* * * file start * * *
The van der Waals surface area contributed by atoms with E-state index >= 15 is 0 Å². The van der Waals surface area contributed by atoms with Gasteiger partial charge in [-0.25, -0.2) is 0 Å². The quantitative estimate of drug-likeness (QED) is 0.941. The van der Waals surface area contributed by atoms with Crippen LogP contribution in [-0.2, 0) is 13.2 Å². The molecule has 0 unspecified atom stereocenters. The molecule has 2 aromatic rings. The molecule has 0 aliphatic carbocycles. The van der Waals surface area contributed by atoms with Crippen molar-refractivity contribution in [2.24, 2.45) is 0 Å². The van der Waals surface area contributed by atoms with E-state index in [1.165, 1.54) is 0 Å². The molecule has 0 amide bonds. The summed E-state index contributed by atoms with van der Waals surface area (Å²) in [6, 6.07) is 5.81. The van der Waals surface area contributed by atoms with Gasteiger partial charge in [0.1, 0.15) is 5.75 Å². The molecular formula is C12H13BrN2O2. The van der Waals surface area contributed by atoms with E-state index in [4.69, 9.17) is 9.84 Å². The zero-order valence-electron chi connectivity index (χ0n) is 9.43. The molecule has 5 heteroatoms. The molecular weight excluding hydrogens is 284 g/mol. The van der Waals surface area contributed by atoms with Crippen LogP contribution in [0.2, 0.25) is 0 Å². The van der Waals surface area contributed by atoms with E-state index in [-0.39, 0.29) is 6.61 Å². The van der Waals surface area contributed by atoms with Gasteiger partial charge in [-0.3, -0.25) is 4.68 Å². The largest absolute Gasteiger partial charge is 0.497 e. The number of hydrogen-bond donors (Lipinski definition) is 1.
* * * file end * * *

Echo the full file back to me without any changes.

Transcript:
The van der Waals surface area contributed by atoms with E-state index >= 15 is 0 Å². The van der Waals surface area contributed by atoms with Gasteiger partial charge in [-0.25, -0.2) is 0 Å². The quantitative estimate of drug-likeness (QED) is 0.941. The van der Waals surface area contributed by atoms with Crippen LogP contribution in [-0.2, 0) is 13.2 Å². The molecule has 0 unspecified atom stereocenters. The molecule has 2 aromatic rings. The molecule has 0 aliphatic carbocycles. The van der Waals surface area contributed by atoms with Crippen molar-refractivity contribution in [2.24, 2.45) is 0 Å². The van der Waals surface area contributed by atoms with E-state index in [1.165, 1.54) is 0 Å². The molecule has 0 amide bonds. The summed E-state index contributed by atoms with van der Waals surface area (Å²) in [6, 6.07) is 5.81. The van der Waals surface area contributed by atoms with Gasteiger partial charge in [0.1, 0.15) is 5.75 Å². The molecular formula is C12H13BrN2O2. The van der Waals surface area contributed by atoms with E-state index in [4.69, 9.17) is 9.84 Å². The zero-order valence-electron chi connectivity index (χ0n) is 9.43. The molecule has 5 heteroatoms. The molecular weight excluding hydrogens is 284 g/mol. The van der Waals surface area contributed by atoms with Crippen LogP contribution in [0.2, 0.25) is 0 Å². The van der Waals surface area contributed by atoms with E-state index in [-0.39, 0.29) is 6.61 Å². The van der Waals surface area contributed by atoms with Gasteiger partial charge in [-0.3, -0.25) is 4.68 Å². The largest absolute Gasteiger partial charge is 0.497 e. The number of hydrogen-bond donors (Lipinski definition) is 1.